on Death

I see, as I fall (and falling from a great height)

undeterred, a stream cutting an azure course,

white and brave and blinding bright, in distant

communion with a high and inexorable star.

Light falls even a man like I, through tundra

staid and barren — it brought this stream its shores —

and that same light falling, floating freely, cold and

wearing a shimmering, ephemeral cloak of snow,

of the sheer tumult to which it rages courageous on.

And at the same, my sorrow, sensate, sends me on

and alters flight: white-winged pendulum

into the bright abyss, the mourning mist gliding

both in symmetry toward a glistening plunge.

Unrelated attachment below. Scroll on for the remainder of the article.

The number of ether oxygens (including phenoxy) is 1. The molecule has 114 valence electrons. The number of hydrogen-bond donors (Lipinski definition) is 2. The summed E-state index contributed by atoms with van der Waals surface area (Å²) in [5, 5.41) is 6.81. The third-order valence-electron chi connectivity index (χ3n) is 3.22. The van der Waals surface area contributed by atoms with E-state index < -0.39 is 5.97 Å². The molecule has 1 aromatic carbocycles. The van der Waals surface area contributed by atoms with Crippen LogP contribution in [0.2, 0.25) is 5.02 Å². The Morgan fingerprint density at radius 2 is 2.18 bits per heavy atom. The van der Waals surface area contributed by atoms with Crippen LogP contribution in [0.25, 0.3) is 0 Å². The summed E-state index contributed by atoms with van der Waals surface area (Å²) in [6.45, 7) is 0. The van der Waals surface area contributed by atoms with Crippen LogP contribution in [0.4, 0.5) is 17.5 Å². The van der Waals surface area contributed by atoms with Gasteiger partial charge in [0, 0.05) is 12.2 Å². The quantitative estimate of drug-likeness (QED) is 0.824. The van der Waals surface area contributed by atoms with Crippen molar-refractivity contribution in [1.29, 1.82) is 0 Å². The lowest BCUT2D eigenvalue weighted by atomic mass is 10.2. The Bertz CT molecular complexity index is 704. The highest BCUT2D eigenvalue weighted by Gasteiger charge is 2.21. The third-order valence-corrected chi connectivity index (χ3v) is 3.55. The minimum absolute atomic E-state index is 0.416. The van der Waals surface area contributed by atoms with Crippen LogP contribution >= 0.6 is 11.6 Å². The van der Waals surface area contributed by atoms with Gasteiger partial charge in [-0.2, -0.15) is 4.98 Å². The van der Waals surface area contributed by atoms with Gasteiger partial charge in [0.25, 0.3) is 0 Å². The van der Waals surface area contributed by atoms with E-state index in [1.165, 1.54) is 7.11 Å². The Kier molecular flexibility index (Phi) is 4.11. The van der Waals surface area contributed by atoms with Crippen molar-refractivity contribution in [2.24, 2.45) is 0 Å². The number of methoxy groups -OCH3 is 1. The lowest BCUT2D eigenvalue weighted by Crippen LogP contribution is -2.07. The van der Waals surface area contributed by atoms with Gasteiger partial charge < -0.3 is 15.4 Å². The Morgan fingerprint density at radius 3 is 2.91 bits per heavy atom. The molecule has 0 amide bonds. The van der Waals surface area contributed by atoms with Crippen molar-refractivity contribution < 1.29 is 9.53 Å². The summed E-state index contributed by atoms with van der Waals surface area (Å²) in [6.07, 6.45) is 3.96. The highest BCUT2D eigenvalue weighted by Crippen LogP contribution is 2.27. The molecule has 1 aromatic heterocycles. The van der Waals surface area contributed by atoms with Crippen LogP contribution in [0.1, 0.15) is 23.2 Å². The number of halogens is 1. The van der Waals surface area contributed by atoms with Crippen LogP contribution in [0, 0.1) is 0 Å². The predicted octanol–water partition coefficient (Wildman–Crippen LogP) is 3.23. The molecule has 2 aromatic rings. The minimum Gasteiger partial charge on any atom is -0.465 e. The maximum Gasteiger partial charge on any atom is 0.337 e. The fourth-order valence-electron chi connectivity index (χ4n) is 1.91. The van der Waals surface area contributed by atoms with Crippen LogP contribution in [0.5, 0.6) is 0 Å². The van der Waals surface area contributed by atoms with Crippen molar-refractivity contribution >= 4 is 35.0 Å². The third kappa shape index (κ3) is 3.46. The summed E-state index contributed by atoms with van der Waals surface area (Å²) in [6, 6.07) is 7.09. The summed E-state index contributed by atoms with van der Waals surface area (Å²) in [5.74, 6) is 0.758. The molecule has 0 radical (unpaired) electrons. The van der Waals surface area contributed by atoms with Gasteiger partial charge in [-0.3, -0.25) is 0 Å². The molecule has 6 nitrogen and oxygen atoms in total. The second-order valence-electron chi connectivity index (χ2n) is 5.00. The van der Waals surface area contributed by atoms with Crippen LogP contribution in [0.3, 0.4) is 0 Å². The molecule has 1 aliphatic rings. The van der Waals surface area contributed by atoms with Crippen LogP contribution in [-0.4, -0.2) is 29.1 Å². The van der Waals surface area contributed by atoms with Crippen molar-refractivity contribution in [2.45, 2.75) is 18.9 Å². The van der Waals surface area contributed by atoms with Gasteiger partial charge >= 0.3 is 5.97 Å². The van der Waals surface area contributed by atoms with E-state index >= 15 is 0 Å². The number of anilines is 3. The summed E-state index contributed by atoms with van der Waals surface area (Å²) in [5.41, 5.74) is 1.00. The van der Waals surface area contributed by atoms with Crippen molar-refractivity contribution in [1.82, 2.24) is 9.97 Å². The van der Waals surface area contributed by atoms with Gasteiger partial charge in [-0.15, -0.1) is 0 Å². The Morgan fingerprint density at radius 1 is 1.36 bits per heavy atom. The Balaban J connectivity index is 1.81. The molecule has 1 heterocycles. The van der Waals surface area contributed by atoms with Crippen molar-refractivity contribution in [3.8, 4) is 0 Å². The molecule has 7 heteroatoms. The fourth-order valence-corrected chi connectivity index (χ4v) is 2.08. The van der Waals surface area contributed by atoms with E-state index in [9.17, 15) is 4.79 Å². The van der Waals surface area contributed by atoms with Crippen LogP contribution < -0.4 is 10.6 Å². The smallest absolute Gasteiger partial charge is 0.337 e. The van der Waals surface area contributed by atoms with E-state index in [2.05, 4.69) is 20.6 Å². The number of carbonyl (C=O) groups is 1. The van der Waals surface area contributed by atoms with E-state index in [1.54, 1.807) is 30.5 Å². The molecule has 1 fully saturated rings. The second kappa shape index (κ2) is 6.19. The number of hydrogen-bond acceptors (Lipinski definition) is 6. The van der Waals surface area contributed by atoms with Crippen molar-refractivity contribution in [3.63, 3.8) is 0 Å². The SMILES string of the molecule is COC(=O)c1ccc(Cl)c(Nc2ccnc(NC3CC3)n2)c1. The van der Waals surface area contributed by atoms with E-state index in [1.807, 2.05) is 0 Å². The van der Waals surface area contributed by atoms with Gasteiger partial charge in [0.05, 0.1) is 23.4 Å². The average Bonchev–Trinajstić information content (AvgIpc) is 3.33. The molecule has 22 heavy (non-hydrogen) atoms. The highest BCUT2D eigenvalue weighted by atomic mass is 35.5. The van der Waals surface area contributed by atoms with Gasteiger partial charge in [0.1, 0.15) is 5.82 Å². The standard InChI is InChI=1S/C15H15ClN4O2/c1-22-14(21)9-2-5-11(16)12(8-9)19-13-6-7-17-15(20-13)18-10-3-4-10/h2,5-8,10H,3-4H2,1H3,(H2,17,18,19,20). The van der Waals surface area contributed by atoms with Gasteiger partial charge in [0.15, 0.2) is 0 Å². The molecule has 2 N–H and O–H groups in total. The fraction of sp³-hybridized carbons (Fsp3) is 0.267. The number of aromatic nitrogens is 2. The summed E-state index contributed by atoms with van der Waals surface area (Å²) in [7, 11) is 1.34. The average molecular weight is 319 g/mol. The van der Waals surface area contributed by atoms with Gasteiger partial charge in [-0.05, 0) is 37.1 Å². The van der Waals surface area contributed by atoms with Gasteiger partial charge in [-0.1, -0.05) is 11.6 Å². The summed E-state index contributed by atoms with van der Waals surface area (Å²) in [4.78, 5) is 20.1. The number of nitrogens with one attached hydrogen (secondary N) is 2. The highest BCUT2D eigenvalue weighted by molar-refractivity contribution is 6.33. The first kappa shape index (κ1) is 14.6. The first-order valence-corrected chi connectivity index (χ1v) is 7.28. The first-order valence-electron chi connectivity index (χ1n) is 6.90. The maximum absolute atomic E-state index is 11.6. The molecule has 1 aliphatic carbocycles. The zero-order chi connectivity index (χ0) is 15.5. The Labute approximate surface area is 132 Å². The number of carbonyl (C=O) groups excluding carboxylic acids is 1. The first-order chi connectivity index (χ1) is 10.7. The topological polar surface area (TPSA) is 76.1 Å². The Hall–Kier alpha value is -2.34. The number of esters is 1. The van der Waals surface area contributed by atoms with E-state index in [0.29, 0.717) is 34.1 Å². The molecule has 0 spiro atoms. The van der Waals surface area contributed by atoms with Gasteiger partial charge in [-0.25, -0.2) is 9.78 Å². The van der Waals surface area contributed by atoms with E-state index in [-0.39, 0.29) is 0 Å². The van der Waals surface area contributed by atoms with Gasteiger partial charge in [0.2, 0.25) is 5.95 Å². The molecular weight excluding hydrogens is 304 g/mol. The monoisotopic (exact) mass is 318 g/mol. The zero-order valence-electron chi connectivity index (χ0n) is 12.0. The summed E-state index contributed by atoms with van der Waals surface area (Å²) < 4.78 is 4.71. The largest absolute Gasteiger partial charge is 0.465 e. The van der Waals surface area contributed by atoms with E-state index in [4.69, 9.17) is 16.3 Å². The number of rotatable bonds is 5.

We fall, we see a thunderous stream, the star

draws forth our energy and all will be cast free

and falling: an immanent, fulgurant, furious dream.

But this light (this resurgent light) does not disappear,

and will resurface, will seek out the subterranean tunnels

the groundswells and springs, the hermetic jets of steam

found, will tell, will sing of life; unerringly resurgent life.

It may be cold and dark and bedeviled, but it is not lost.

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